This editorial was published by the Post Register of Idaho Falls.


More than any national politician in recent memory, Senate Majority Leader Mitch McConnell has laid waste to the norms that once guided his chamber.

McConnell led the unprecedented charge to block President Barack Obama’s district and circuit court nominees. Democrats eventually responded by ending the filibuster on judicial nominees. Then, nearly a year before the election, McConnell blocked Supreme Court nominee Merrick Garland — a deliberately moderate pick — using the justification that the people should be given a voice by waiting for the next election.

Once Donald Trump had won the Electoral College, while losing the popular vote by a margin not seen in more than a century, McConnell ended the filibuster on Supreme Court nominees.

Now, McConnell has made clear he will move to confirm a replacement for recently deceased Justice Ruth Bader Ginsburg — an announcement so rushed he couldn’t even wait until after the funeral — in an obviously hypocritical reversal of his stance on Garland.

Nothing better should be expected of McConnell, who has spent his entire career as an unprincipled, nakedly partisan warrior. Treating governance as if it were a sport, his side’s victory is the only thing that matters to him.

But could better be expected of Sen. Mike Crapo?

“The next Supreme Court justice will make decisions that affect every American and shape our nation’s legal landscape for decades. Therefore, the current Supreme Court vacancy should be filled by an individual nominated by the next President of the United States,” Crapo said.

Except, he didn’t say that at the end of September 2020. He said it at the beginning of March 2016. Is Crapo’s word as good two months before this election as it was nine months before the last?

McConnell’s shallow justification for his about-face is that both the White House and Senate are held by Republicans. This reveals what the true principle guiding his action has been all along: If you can do it, you should.

If Crapo and Sen. Jim Risch follow McConnell’s lead and confirm a new justice, they will do it with eyes wide open. They know what it means.

It means that the court will be seen as illegitimate by a majority of Americans. Polls show most believe Ginsburg’s replacement should be nominated by the winner of the next presidential election.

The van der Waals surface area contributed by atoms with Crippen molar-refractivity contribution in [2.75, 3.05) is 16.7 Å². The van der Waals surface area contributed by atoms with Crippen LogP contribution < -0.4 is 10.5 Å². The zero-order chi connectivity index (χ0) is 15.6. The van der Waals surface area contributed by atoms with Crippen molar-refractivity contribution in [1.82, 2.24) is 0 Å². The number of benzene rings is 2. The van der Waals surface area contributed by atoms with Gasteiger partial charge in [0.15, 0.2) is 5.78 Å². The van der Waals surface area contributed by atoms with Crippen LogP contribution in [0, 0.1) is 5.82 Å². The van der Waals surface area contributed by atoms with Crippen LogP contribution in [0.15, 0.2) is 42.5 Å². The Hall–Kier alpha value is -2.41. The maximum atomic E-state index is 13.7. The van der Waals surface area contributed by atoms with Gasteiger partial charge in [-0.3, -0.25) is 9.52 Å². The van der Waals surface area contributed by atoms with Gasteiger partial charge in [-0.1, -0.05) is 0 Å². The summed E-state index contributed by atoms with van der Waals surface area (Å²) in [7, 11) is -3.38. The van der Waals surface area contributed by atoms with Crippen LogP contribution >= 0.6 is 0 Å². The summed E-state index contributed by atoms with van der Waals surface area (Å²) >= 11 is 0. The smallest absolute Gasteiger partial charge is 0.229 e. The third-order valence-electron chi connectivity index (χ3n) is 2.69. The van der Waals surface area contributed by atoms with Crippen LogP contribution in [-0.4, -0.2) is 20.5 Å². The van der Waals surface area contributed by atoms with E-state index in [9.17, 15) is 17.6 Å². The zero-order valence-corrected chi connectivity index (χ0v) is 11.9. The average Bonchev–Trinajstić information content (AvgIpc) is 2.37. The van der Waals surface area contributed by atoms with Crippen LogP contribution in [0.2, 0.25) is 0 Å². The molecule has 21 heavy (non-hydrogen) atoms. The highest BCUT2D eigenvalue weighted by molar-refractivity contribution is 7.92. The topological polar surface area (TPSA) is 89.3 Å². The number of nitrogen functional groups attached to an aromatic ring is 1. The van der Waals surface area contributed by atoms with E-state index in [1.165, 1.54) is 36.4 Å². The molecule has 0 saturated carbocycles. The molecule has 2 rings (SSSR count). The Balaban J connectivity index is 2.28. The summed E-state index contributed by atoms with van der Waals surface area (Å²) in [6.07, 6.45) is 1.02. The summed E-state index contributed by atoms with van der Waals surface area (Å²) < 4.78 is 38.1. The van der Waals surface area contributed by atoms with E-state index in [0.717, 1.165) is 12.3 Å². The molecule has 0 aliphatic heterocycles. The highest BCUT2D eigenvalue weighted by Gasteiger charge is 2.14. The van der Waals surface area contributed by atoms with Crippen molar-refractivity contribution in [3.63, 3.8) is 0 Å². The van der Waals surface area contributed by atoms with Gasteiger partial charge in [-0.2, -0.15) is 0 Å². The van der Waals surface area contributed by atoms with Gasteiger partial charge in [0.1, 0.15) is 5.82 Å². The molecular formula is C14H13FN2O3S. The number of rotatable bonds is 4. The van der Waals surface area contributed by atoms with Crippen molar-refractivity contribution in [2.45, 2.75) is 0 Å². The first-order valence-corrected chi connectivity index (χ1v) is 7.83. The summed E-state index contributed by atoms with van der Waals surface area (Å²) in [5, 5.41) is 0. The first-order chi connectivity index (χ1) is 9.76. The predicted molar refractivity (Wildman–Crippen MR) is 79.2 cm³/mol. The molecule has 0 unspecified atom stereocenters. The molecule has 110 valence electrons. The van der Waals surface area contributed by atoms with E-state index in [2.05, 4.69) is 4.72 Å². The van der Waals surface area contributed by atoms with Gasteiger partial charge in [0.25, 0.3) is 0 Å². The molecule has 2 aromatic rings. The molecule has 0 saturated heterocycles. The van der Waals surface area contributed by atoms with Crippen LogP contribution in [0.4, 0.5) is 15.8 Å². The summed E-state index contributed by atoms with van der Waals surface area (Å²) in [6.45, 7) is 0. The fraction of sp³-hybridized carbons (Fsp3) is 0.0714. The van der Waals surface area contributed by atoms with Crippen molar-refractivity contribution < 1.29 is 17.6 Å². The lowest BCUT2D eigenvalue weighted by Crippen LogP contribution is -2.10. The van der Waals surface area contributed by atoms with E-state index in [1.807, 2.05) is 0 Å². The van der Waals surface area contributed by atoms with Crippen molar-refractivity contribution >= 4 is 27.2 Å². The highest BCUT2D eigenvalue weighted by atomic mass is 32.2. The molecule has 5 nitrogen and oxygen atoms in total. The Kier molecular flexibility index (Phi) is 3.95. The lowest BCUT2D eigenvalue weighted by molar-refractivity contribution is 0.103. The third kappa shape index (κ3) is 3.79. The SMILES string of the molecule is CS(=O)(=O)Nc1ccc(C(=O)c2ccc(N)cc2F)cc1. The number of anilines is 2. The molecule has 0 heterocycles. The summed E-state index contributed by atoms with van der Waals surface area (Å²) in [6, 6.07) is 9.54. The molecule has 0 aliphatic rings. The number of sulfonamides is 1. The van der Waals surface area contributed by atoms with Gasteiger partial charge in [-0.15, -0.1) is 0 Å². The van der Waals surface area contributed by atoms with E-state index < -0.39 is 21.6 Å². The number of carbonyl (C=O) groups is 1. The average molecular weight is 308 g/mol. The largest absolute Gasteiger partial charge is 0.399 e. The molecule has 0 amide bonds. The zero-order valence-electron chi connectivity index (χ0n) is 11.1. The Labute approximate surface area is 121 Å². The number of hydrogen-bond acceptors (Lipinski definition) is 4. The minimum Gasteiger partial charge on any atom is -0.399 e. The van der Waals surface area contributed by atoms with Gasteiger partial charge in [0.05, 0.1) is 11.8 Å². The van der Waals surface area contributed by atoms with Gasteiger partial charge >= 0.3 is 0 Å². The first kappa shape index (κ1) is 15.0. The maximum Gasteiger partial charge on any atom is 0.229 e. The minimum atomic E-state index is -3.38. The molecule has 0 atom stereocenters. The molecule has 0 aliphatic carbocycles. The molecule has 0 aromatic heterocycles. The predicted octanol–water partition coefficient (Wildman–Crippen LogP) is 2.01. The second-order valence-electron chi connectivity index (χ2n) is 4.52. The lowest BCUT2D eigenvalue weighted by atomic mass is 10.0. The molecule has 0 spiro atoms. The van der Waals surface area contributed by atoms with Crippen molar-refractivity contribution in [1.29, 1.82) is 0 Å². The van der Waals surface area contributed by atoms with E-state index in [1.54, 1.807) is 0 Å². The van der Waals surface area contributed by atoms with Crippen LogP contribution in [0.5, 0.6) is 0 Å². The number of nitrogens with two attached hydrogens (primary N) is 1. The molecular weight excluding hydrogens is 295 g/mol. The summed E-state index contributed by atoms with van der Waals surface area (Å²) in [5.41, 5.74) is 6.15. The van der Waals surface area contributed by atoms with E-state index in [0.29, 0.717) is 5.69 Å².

It means an era unguided by norms of respect for the minority — at a time where the GOP is increasingly likely to find itself in the minority. A Republican candidate has won only one presidential popular vote in the 21st century. Younger generations skew heavily and increasingly Democratic.

Risch, in particular, has been telling every audience he can find that if the GOP loses the U.S. Senate this year they will never regain it — which is histrionic but has a bit of truth in it. Democrats who once scoffed at the idea of ending the filibuster are seriously considering it, given McConnell’s unrestrained use of it while in the minority and willingness to bulldoze it while in the majority. Others have floated the idea of granting statehood to Washington, D.C., and Puerto Rico, both of which have larger populations than some Republican states.

And in this latest bout of hypocrisy, when Democrats no longer think Senate Republicans have any good faith left, the option of court-packing —adding new justices to the Supreme Court, which can be done with a simple Senate majority — is for the first time in nearly a century under serious consideration.

Is this the era in which Crapo and Risch want to cement McConnell’s standard? Is this the time when they want America to be governed by the old saying of Thucydides: “The strong do what they can, and the weak suffer what they must?”

It could well mean trading a lasting 5-4 Republican majority for a 7-6 minority within a short time frame, a forever-changed U.S. Supreme Court and an American people divided with no clear path toward reconciliation.

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